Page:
Are Apple and Android Wrestling for Wrist Real Estate?

by Matt Klassen on September 11, 2014

Although fashionably late to the wearables party there’s no question that Apple made a grand entrance into the burgeoning niche market on Tuesday with the unveiling of its Apple Watch. With the long-awaited arrival of Apple’s first wearable effort the entire market, which admittedly has struggled to gain traction, is about to get a lot more interesting, as finally we get to see exactly what role companion wearable devices will play in the expanding mobile landscape.

But the problem for wearables, at least in their current iteration, is that they aren’t stand-alone devices, meaning one’s choice for a wrist mounted device will likely be pre-determined by one’s choice of smartphones (why buy an Apple Watch if you don’t have an iPhone?). This means that smartwatches are simply another weapon in a war not between products, but between closed mobile ecosystems.

In fact, despite Apple CEO Tim Cook’s best efforts to market the Apple Watch not as a ‘smartwatch’ or even as a ‘wearable’ (two words he noticeably avoided throughout his introductory speech), the reality is that Apple’s new device is not simply an advanced watch, its an iPhone companion, and while it will unarguably be a hit among Apple fans, will it be enough to actually motivate anyone to switch their mobile allegiance?

It’s easy to frame Apple, Google, Samsung, and Motorola as head-to-head competitors in a battle for wearable supremacy, but the reality is that each player has carved out its own corner of the market, meaning that with no cross-platform compatibility that every tech company has created its own closed ecosystem, with all most wearables restricted to their respective mobile operating systems.

Simply put, despite Apple’s best efforts to market the Apple Watch as an advanced watch—as opposed to a mobile device—the reality is that the watch is “going to be an accessory to an iPhone, just like other smartwatches,” said Brian Blau, an analyst at Gartner.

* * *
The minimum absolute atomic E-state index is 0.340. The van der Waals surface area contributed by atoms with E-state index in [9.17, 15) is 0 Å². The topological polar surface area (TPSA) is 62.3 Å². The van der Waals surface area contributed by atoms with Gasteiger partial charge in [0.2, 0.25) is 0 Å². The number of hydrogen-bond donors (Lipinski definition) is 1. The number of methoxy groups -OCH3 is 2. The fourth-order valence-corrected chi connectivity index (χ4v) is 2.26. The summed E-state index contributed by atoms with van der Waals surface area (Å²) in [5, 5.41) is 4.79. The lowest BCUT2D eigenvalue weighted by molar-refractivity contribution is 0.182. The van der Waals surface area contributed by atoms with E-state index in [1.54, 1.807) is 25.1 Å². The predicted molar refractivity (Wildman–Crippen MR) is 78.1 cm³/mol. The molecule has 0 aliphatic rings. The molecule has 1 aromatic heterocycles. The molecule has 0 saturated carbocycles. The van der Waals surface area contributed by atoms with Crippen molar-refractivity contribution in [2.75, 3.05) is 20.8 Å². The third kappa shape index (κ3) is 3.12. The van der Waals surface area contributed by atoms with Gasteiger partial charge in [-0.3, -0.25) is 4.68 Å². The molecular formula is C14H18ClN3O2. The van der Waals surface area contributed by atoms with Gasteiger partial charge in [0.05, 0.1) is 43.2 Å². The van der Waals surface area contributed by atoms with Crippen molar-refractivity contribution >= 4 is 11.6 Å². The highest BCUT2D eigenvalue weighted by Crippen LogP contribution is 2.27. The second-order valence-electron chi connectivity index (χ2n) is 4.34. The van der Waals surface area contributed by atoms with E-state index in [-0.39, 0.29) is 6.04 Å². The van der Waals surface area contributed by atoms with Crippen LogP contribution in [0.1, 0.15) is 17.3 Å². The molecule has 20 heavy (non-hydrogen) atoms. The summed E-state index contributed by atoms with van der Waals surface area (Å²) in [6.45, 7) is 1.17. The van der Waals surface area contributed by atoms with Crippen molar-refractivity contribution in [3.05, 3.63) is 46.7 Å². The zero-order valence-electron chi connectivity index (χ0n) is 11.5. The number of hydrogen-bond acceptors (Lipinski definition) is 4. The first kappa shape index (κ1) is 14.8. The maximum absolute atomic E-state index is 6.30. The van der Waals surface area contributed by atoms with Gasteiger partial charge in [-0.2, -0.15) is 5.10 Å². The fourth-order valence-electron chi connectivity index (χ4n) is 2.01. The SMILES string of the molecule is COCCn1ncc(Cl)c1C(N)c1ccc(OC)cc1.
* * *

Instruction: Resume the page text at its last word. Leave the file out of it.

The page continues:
Further, it’s doubtful that wearable accessories are likely to be the deciding factor in choosing a given mobile operating system, less so as motivation to switch between them. In that sense, the smartwatches in today’s market exist in worlds of their own, designed, as CNET’s Richard Nieva explains, “only for the smartphones with which they are compatible.”

Given that each wearable stands as an island unto itself, confined to its respective OS, Nieva concludes that, “Whatever feature or hardware race takes place may be to avoid looking behind the times and to continue offering the same ecosystem benefits as competitors.”

So in that sense the arrival of the Apple Watch is good for the wearables market, as even though it won’t be the deciding factor in the smartphone market, it will motivate incumbents like Google and Samsung to step up their game and produce a watch that Android users might actually want to wear.

In the end while it seems that both Apple and Android are wrestling for wrist real estate, the reality is that their respective wearable devices will likely not compete directly against each other at all, but instead serve as a subset of a larger battle between mobile platforms, a delightful (yet expensive) reward for choosing one particular smartphone over another.

In fact, I’m beginning to think that the battle in the mobile market is quickly shaping to be another classic VHS vs. BetaMax or Blu-Ray vs. HD DVD fight, a battle not between products, but between systems. The only difference here is that we already know developers are more likely to side with Apple, while the market has shown that consumers are more likely to side with Android, meaning these two may exist in tension for quite some time, spurring each other on to bigger and better advancements in the wearables sector.

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Written by: Matt Klassen. Follow by: RSS, Twitter, Facebook, or YouTube.

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